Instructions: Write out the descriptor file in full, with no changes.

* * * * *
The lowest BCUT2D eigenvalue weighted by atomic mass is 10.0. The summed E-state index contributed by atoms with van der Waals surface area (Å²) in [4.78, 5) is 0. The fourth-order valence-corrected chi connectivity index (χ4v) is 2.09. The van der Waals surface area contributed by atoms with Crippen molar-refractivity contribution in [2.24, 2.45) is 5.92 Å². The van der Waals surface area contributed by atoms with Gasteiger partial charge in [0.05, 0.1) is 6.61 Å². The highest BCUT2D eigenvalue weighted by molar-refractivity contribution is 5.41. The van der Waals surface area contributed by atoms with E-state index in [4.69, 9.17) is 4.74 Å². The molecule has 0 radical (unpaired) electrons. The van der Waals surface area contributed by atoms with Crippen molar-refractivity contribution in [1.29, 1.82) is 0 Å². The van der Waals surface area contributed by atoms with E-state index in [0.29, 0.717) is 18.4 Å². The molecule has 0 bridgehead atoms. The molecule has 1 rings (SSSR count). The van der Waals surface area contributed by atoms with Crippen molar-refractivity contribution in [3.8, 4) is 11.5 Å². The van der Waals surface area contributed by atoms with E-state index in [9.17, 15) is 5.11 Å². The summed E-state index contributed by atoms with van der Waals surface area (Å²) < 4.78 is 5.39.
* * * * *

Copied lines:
The lowest BCUT2D eigenvalue weighted by atomic mass is 10.0. The summed E-state index contributed by atoms with van der Waals surface area (Å²) in [4.78, 5) is 0. The fourth-order valence-corrected chi connectivity index (χ4v) is 2.09. The van der Waals surface area contributed by atoms with Crippen molar-refractivity contribution in [2.24, 2.45) is 5.92 Å². The van der Waals surface area contributed by atoms with Gasteiger partial charge in [0.05, 0.1) is 6.61 Å². The highest BCUT2D eigenvalue weighted by molar-refractivity contribution is 5.41. The van der Waals surface area contributed by atoms with E-state index in [4.69, 9.17) is 4.74 Å². The molecule has 0 radical (unpaired) electrons. The van der Waals surface area contributed by atoms with Crippen molar-refractivity contribution in [1.29, 1.82) is 0 Å². The van der Waals surface area contributed by atoms with E-state index in [0.29, 0.717) is 18.4 Å². The molecule has 0 bridgehead atoms. The molecule has 1 rings (SSSR count). The van der Waals surface area contributed by atoms with Crippen molar-refractivity contribution in [3.8, 4) is 11.5 Å². The van der Waals surface area contributed by atoms with E-state index in [9.17, 15) is 5.11 Å². The summed E-state index contributed by atoms with van der Waals surface area (Å²) < 4.78 is 5.39.